HARTFORD – The Connecticut legislature overwhelmingly approved up to $75 million in tax breaks to Sikorsky to keep production in Connecticut if it wins two major helicopter contracts from the U.S. Army. The measure passed the House by a vote of 130-14 on Wednesday, and passed the Senate 34-1, with State Sen. Rob Sampson, R-Wolcott, the lone vote against.
State Rep. Sean Scanlon, D-Guilford, co-chair of the Finance, Revenue, and Bonding committee, said Stratford-based Sikorsky is trying to win two contracts to build “future vertical lift” helicopters for the Army.
If Sikorsky is awarded both contracts, the state will grant the company up to $75 million in credits towards its sales and use taxes and corporate business taxes. If the company is granted one of the two contracts, the state would award up to $50 million in tax breaks.
Scanlon said that the company warned lawmakers it would cut its Connecticut workforce of about 8,000 employees down to 5,000 employees if it is not able to secure either of the Army contracts.
If it was awarded one contract, Scanlon said that Sikorsky would need to keep 7,375 full-time employees in the state, and 7,500 if it is awarded both, in order to receive the tax breaks.
The agreement would be voided if Sikorsky cannot secure either contract.
Scanlon said the deal requires Sikorsky to meet several conditions to receive the tax breaks:
- Maintain that number of full-time, “W-2” employees, and maintain wages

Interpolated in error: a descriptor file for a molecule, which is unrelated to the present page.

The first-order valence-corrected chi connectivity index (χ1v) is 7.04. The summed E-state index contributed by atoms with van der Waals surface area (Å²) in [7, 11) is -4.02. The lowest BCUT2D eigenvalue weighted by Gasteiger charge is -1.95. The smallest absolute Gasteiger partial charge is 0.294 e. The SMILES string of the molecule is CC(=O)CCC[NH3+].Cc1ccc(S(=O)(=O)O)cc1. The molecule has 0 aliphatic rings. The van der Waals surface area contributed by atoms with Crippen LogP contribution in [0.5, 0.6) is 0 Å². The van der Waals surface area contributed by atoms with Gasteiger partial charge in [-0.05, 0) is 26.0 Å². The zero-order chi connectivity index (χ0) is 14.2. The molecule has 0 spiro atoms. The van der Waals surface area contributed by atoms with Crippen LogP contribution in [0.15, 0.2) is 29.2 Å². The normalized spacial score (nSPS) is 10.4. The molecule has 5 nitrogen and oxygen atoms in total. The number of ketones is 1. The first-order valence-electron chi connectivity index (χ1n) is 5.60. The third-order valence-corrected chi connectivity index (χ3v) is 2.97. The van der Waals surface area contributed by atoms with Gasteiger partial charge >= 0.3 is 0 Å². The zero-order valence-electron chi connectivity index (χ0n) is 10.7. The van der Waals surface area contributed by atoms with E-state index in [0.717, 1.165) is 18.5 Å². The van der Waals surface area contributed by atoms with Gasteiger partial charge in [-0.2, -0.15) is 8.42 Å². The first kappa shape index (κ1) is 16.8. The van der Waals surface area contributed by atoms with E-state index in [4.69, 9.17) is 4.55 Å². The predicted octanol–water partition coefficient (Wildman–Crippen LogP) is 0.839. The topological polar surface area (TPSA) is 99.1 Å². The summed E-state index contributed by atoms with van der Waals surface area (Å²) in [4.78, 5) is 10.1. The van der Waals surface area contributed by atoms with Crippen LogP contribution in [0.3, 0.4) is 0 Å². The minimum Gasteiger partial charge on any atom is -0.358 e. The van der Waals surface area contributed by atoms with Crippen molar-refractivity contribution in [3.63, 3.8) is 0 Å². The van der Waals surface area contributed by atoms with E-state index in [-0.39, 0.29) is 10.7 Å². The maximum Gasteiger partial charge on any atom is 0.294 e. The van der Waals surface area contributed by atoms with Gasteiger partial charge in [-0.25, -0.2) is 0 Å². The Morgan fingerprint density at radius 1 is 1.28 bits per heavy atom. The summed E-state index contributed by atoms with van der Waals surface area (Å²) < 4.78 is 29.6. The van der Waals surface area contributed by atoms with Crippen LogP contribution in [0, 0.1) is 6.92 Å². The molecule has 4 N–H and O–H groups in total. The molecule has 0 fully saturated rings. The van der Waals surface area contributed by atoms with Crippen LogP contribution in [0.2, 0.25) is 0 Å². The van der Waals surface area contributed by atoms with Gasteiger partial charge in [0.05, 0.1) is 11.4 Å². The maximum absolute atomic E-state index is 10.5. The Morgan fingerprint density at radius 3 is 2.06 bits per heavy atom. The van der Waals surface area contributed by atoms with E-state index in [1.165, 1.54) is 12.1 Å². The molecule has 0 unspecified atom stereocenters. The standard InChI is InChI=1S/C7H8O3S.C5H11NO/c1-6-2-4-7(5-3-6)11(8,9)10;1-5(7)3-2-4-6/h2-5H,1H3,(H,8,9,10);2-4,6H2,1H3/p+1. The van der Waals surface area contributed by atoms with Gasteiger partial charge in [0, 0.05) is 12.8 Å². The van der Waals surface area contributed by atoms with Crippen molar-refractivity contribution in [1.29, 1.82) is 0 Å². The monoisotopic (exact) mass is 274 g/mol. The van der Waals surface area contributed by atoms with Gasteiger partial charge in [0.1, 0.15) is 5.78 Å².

- Make $70 million to $80 million of capital expenses a year for 10 years, and spend between $300 million and $470 million a year on Connecticut companies that supply Sikorsky
- Keep its headquarters and production for already existing federal contracts in Connecticut
- Produce the new helicopters in Connecticut
- Continue workforce diversity programs
Scanlon claimed that, if Sikorsky was awarded both contracts, it would generate $670 million in net new revenue for the state over 20 years, even with the $75 million tax breaks.
“We don’t want to just maintain 8,000 jobs,” Scanlon said. “We want to grow the future of aerospace in Connecticut. We make subs, we make helicopters, we do amazing things that help our country and protect our country. But without this agreement, and without those two contracts, you will continue to see a gradual reduction in the number of employees who work at Sikorsky.”
The deal had wide support from both Republicans and Democrats, with only 14 representatives voting against the bill.
State Rep. Holly Cheeseman, R-East Lyme, ranking Republican on the Finance, Revenue and Bonding Committee, related the deal to her experience with East Lyme. Cheeseman said that her district felt the impacts when submarine contracts for Electric Boat ended in the 1990s and 2000s – and her district is now seeing the benefits of new submarine contracts as the builder is aggressively hiring to fill new positions.
“It’s not only a good deal for the company, it’s a good deal for Connecticut,” Cheeseman said.